XP-Pen 22HD is a pen digitizer monitor, another one of those Wacom Cintiq competitors to enter the market recently. Competition is fierce. And each year, the products just get better and we have more variety.
XP-Pen is a company started in Japan in 2005 and was only recently incorporated in USA in 2015. They have been producing the technology for making digital tablets since 2005. I've never heard of them until I saw the XP-PEN 22HD which, if I'm not wrong, is one of the earlier products sold under their own brand.
By the way, the unit I have is a review unit sent to me by XP-PEN. Thanks! I've used it for a few weeks and now it's time to share my opinions. In this review, I'll talk about using it on both Mac and Windows.
There's nothing too special about the packaging. The monitor was packed safely with thick padding inside a brown box which is inside another bigger box.
This is how the monitor looks like after set up.
The items included are:
- The display
- mini-DisplayPort to HDMI adapter
- USB cable for connecting the display and computer
- HDMI cable
- VGA cable
- 2x stylus pen with stand and 8 replaceable nibs
- Power cable
- Charging cable for the pen
- Manual and driver CD
- Black glove
The ports on the back of the display are for power, USB, HDMI, VGA and DVI
Important thing to note is while there's a DVI port, there's no DVI cable included.
If you're using a Mac, you can output using mini-DisplayPort and HDMI. A useful mini-DisplayPort to HDMI adaptor is included. For PC users, just make sure your graphics card has either HDMI or DVI ports (with your own DVI cable). Avoid using the VGA cable if you want the best image quality.
Build quality and design and specifications
This is an IPS panel running 1920 by 1080 resolution. Colour reproduction is good. I did not need to calibrate the colours out of the box. Viewing angles are good too with very minimal or indiscernible colour shift when you move your head around.
The screen is quite glossy so if you have light coming from your back, you're going to see reflections.
Design of this monitor, the front especially, reminds me of Apple Cinema Display because of the rounded corners, black bezel and glossy screen above the actual LED screen. Other than that, the rest of the monitor is uses those hard plastic. Overall design is actually quite similar to the Ugee 2150 and Huion GT 220 with minor differences.
Menu buttons are all at the bottom right. There are basic adjustments for the brightness, contrast, gamma and colour settings. The power indicator light is in a small "tunnel" and you can only see it when you look straight which is great because it won't be distracting.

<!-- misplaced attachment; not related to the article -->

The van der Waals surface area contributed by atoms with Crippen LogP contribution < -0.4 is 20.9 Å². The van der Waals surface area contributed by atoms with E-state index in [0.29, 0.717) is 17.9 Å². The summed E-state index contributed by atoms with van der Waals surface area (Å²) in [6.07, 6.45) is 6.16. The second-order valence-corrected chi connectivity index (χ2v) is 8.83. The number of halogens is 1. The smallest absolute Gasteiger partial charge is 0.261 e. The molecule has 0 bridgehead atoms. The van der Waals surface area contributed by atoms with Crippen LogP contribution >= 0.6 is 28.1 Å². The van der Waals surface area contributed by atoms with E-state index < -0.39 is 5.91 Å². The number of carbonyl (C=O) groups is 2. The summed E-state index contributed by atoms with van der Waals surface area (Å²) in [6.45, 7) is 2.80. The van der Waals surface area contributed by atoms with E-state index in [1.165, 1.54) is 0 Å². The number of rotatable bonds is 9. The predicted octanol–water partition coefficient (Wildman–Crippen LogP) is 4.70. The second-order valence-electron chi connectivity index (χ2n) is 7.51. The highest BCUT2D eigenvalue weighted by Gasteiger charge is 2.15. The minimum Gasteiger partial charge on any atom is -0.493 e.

One thing I don't like about the monitor is the cables come out from the bottom. The cables prevent you from tilting the monitor all the way down. If you put the monitor all the way down, the stand is going to lift off the surface because of the cables beneath. Having said that, at the lowest position where it's not affected by the cables, it's still a good comfortable angle to draw from.
This would be the lowest position you can get without the cables interfering with the stand.
The position is still comfortable to draw on. I'm just afraid of the damage that the cables might sustain when you move the monitor up and down constantly. The cables are generic cables so they should not be too expensive to replace, but it would have been better if the design had taken into account of the cables beneath. Small issue overall.
The pen supports 2048 levels of pressure sensitivity. There's no tilt sensitivity. Almost 70% of the pen is the rubber grip. It has a nice light weight and doesn't slip. The side has two buttons that you can customize by there's no eraser.
It's a battery powered pen so you need to charge it with the charging cable provided when the power is low. You can still use the pen while charging.
I've used the monitor on both Windows and Mac. Drivers are installed and work fine the first time. That's great!
The drivers don't have a lot of features. Things you can adjust would be the pressure sensitivity of the pen, pen buttons and parallax calibration.
This are the Windows dialog boxes for settings. As you can see, part of the dialog boxes are cropped off and there's no way for me to resize them. Strange.
On Windows, to find the driver settings, look at your taskbar. It could be a small tablet icon hidden in an icon group. On Mac, you can find it in the Applications folder.
There's some parallax error as the glass is above the LED screen. Most pen digitizer displays have parallax error and it's compensated by the driver. How you do that is to click on 5 points that are shown on the screen and the driver will auto-correct the cursor so that it will appear to be directly beneath the pen nib. It works well. There will still be some slight misalignment because you'll always be moving your head around. In actual practice when drawing, it's not a big issue.